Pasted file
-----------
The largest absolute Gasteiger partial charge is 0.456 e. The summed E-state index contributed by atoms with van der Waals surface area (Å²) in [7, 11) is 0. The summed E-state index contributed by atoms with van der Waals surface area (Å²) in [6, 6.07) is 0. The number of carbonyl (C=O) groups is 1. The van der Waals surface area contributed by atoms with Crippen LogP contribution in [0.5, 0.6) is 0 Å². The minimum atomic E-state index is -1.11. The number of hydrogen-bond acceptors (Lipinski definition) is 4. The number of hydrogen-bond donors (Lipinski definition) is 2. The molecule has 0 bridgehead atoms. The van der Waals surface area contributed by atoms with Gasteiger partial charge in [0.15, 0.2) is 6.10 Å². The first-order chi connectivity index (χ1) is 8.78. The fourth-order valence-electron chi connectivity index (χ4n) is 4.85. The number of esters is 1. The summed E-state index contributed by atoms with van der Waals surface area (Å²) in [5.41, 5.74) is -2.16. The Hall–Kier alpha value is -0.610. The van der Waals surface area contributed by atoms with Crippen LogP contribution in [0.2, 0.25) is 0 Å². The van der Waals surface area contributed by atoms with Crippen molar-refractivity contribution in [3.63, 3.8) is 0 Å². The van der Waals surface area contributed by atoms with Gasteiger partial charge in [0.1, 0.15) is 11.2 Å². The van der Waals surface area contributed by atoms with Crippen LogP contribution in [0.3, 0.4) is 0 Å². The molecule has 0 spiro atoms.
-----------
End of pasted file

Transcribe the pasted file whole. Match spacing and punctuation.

The largest absolute Gasteiger partial charge is 0.456 e. The summed E-state index contributed by atoms with van der Waals surface area (Å²) in [7, 11) is 0. The summed E-state index contributed by atoms with van der Waals surface area (Å²) in [6, 6.07) is 0. The number of carbonyl (C=O) groups is 1. The van der Waals surface area contributed by atoms with Crippen LogP contribution in [0.5, 0.6) is 0 Å². The minimum atomic E-state index is -1.11. The number of hydrogen-bond acceptors (Lipinski definition) is 4. The number of hydrogen-bond donors (Lipinski definition) is 2. The molecule has 0 bridgehead atoms. The van der Waals surface area contributed by atoms with Gasteiger partial charge in [0.15, 0.2) is 6.10 Å². The first-order chi connectivity index (χ1) is 8.78. The fourth-order valence-electron chi connectivity index (χ4n) is 4.85. The number of esters is 1. The summed E-state index contributed by atoms with van der Waals surface area (Å²) in [5.41, 5.74) is -2.16. The Hall–Kier alpha value is -0.610. The van der Waals surface area contributed by atoms with Crippen LogP contribution in [0.2, 0.25) is 0 Å². The van der Waals surface area contributed by atoms with Crippen molar-refractivity contribution in [3.63, 3.8) is 0 Å². The van der Waals surface area contributed by atoms with Gasteiger partial charge in [0.1, 0.15) is 11.2 Å². The van der Waals surface area contributed by atoms with Crippen LogP contribution in [0.3, 0.4) is 0 Å². The molecule has 0 spiro atoms.